Greener Lighthouses

The goal of the research was to look at more environmentally friendly energy backup power solutions for Iceland´s lighthouses. The practicality of fuel cell solutions was specifically examined, but this research also investigated wind turbine utilization. This research was funded by the Icelandic Road and Coastal Administration Research Fund in 2021.

Málmeyjarviti Lighthouse on the Island Málmey in Skagafjörður.

Lighthouses in Iceland are operated by the Icelandic Road and Coastal Administration (IRCA), and many of them are located on small islands or in rural places remote from population and utility distribution.

IRCA operates 104 lighthouses; 48 of which are off-grid and 55 of which are connected to the utility grid. Among the 48 off-grid lighthouses:

  • 44 are powered by solar cells and batteries.
  • 3 by solar cells, batteries, and a wind turbine, and
  • 1 by batteries only.

Of the 55 lighthouses connected to the utility grid, 14 have diesel engines as backup power source, while 41 have batteries.

The first phase of the research was to analyze the energy consumption of all lighthouses with respect to their locations and current energy solutions, or sources. The greatest need for energy in a lighthouse is where there is also radio communication equipment and a weather station. In all cases, these lighthouses feature diesel backup engines. The average maximum daily energy consumption for a lightbulb is 6 kWh, but it is around 30kWh for combined service solutions.

The second phase of the research was to gather information about manufacturers of fuel cells that offer suitable solutions as backup power. Information was obtained from eight manufacturers. Most of them offer standard plug-and-play fuel cell solutions that are of the size 500-1,000W and use either hydrogen, ammonia, or methanol as fuel. Which fuel solution is used depends not only on the availability of fuel but also on the conditions at each location (e.g., minimum temperature).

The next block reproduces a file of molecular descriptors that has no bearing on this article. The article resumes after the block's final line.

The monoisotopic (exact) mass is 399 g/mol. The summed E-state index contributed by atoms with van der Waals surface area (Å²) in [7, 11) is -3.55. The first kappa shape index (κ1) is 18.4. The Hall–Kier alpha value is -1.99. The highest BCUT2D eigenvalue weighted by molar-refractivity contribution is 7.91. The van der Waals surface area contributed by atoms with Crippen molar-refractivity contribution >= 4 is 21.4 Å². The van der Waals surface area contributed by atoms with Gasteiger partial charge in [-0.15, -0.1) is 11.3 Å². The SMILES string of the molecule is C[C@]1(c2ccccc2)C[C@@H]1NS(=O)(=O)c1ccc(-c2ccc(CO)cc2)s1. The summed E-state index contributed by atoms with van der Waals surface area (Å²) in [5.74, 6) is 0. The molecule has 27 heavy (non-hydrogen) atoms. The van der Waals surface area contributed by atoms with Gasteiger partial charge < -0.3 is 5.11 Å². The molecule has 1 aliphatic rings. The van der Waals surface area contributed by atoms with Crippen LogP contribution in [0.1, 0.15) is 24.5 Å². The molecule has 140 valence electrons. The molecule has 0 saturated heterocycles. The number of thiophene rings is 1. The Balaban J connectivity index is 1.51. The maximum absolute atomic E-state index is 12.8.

The research showed that it is most feasible to replace diesel-powered backup engines with green energy solutions such as fuel cells. The capital cost is similar, but the operating cost is lower with the fuel cell solution. For those 14 lighthouses that are connected to the utility grid, an average of 860 liters of diesel would be saved per year, which equates to 2,280 kg of CO2 per year. In addition, there is always a risk of pollution from transporting oil to remote locations that are often surrounded by untouched nature.

Another interesting finding is that a total of 25 lighthouses are connected to the utility grid but are quite remote and out of the way for electricity transmission lines. These same lighthouses have some road connections. It could be economical to disconnect some of them from the utility grid and power them directly with local green energy solutions. If the energy demand is higher than just for one lightbulb, e.g., due to other equipment such as a weather station, the energy needs of such lighthouses can be solved with mixed energy solutions based on a wind turbine and a solar cell with a fuel cell as the base and backup power.

Lighthouses with no road access, such as those located on islands and skerries, and utilize little energy (i.e., they use one lightbulb or LED). In that case, this study showed it is better to use a wind turbine instead of solar cells, or an optimal combination of the two. This would minimize the need for batteries and reduce the overall cost.

In this research, a lot of knowledge was gathered about fuel cells as backup power source. It will be useful not only for projects related to the lighthouse system in Iceland but also for other activities such as communications, tunnels, and other sensitive infrastructure.

A diagram of a fuel cell that converts chemical potential energy into electrical energy.

This research was partially funded by the Icelandic Road and Coastal Administration Research Fund.

EFLA Consulting Engineers

Jón Heiðar Ríkharðsson

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